Subscribe to
Opera Today

Receive articles and news via RSS feeds or email subscription.


twitter_logo[1].gif



9780521746472.png

0810888688.gif

0810882728.gif

Recently in Performances

The Met’s ‘Le Nozze di Figaro’ a happy marriage of ensemble singing and acting

The cast of supporting roles was especially strong in the company’s new production of Mozart’s matchless masterpiece

Syracuse Opera’s ‘Die Fledermaus’ bubbles over with fun, laughter and irresistible music

The company uncorks its 40th Anniversary season with a visually and musically satisfying production of Johann Strauss Jr.’s farcical operetta

Capriccio at Lyric Opera of Chicago

Although performances of Richard Strauss’s last opera Capriccio have increased in recent time, Lyric Opera of Chicago has not experienced the “Konversationsstück für Musik” during the past twenty odd years.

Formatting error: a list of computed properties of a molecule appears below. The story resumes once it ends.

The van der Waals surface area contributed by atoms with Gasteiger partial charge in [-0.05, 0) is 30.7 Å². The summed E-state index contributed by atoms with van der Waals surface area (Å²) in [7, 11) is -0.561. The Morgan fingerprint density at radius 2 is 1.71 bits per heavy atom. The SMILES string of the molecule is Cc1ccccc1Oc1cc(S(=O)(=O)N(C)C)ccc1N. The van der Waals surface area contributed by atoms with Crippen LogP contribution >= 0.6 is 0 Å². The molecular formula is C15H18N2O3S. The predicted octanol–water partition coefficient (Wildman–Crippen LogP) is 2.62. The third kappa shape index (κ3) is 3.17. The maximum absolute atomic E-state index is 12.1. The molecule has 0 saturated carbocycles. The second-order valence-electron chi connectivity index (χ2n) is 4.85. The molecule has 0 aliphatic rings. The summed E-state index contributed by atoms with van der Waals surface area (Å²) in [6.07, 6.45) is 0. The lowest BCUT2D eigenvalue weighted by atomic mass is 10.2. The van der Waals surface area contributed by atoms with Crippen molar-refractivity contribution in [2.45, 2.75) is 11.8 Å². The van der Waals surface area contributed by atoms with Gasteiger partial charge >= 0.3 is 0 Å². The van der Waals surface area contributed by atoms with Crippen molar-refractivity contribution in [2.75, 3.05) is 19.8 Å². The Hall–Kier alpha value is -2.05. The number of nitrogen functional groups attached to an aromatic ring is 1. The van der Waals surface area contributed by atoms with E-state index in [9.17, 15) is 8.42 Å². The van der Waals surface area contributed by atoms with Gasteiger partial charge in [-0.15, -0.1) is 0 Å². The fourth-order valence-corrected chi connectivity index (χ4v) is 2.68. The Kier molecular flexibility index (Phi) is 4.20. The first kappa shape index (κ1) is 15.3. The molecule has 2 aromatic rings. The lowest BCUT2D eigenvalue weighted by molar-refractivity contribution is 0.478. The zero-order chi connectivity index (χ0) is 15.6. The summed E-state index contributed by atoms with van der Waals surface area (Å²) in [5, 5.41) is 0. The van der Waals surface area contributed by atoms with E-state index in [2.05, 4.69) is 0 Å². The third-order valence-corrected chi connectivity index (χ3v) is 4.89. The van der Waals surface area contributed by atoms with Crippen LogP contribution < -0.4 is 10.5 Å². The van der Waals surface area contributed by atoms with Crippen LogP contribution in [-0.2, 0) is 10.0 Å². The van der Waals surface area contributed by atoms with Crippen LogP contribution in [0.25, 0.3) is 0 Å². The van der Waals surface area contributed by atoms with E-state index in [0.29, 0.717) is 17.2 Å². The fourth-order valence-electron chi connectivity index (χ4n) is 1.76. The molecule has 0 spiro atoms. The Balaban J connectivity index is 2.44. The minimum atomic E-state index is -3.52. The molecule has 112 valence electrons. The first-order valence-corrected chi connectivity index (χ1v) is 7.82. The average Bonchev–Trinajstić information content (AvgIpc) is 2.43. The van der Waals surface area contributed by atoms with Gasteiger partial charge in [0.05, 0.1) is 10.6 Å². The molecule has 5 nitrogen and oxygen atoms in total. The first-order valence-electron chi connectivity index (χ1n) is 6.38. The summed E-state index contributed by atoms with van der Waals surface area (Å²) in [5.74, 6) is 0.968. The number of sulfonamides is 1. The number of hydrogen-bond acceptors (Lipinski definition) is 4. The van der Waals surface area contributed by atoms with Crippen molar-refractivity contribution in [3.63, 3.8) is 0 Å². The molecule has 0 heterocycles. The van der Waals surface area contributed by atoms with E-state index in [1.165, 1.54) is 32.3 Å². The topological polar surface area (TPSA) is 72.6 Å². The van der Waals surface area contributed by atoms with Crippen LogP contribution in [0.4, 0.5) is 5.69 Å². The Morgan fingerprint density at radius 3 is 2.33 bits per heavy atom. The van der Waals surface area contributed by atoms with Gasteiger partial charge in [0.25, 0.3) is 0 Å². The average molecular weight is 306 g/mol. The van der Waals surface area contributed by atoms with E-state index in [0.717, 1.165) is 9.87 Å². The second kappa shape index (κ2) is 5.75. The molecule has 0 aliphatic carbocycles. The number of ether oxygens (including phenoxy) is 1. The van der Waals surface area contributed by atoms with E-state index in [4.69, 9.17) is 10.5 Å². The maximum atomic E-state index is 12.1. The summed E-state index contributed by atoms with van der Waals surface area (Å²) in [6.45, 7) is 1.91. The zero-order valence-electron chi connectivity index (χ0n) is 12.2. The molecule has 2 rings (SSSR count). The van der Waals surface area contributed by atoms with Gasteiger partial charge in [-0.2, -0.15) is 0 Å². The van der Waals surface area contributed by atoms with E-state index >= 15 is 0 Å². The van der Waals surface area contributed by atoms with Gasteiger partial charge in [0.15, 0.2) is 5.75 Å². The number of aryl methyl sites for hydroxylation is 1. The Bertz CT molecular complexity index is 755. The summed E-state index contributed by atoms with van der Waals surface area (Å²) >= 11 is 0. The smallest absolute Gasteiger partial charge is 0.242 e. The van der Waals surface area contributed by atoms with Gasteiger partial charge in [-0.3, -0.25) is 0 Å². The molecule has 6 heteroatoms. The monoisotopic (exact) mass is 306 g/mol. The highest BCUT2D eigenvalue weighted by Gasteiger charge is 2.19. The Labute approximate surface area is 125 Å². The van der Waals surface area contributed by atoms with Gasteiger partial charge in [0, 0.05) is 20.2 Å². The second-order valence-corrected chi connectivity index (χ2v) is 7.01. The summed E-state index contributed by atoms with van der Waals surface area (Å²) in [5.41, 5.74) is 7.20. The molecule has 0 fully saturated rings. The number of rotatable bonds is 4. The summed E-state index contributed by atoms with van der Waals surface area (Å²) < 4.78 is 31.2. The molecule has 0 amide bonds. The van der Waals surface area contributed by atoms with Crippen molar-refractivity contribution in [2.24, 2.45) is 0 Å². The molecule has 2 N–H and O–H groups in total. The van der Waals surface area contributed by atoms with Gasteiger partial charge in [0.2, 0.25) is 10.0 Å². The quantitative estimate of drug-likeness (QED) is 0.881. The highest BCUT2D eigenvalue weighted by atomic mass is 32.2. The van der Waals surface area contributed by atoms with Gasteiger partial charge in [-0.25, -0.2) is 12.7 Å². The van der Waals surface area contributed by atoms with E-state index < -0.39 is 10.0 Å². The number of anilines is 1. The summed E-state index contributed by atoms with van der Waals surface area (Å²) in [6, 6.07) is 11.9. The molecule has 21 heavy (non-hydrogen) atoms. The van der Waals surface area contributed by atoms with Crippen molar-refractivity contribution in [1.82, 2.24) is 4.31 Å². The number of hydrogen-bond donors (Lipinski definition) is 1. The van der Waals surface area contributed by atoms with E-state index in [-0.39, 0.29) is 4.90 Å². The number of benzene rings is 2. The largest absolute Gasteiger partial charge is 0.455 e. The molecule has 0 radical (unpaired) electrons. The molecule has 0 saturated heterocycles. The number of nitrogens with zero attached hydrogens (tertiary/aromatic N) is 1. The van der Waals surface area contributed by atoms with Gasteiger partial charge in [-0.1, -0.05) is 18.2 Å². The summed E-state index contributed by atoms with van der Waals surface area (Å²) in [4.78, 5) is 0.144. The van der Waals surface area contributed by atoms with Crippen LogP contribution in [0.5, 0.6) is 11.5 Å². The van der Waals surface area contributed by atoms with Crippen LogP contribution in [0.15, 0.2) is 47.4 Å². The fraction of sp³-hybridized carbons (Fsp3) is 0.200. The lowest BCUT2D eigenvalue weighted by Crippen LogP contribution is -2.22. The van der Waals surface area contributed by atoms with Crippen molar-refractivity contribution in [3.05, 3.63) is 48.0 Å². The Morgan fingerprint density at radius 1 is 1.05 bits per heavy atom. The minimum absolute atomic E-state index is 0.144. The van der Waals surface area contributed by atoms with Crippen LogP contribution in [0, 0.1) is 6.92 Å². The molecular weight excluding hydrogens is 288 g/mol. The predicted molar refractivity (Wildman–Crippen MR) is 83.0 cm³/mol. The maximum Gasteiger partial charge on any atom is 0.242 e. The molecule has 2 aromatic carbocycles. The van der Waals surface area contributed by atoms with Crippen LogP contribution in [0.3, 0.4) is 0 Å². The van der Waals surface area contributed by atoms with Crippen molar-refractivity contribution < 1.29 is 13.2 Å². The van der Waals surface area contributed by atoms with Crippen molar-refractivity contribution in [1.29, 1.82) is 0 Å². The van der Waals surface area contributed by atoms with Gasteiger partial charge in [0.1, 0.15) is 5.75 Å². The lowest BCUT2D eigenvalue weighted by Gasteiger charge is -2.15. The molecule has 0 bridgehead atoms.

Anna Netrebko, now a dramatic soprano, shines in the Met’s dark and murky ‘Macbeth’

The former lyric soprano holds up well — and survives the intrusive close-up camerawork of the ‘Live in HD’ transmission

Arizona Opera Presents First Mariachi Opera

Houston Grand Opera commissioned Cruzar la Cara de la Luna from composer José “Pepe” Martínez, music director of Mariachi Vargas de Tecalitlán, who wrote the text together with Broadway and opera director Leonard Foglia. The work had its world premier in 2010. Since then, it has traveled to several cities including Paris, Chicago, and San Diego.

Plácido Domingo: I due Foscari, London

“Why should I go to hear Plácido Domingo” someone said when Verdi’s I due Foscari was announced by the Royal Opera House. There are very good reasons for doing so.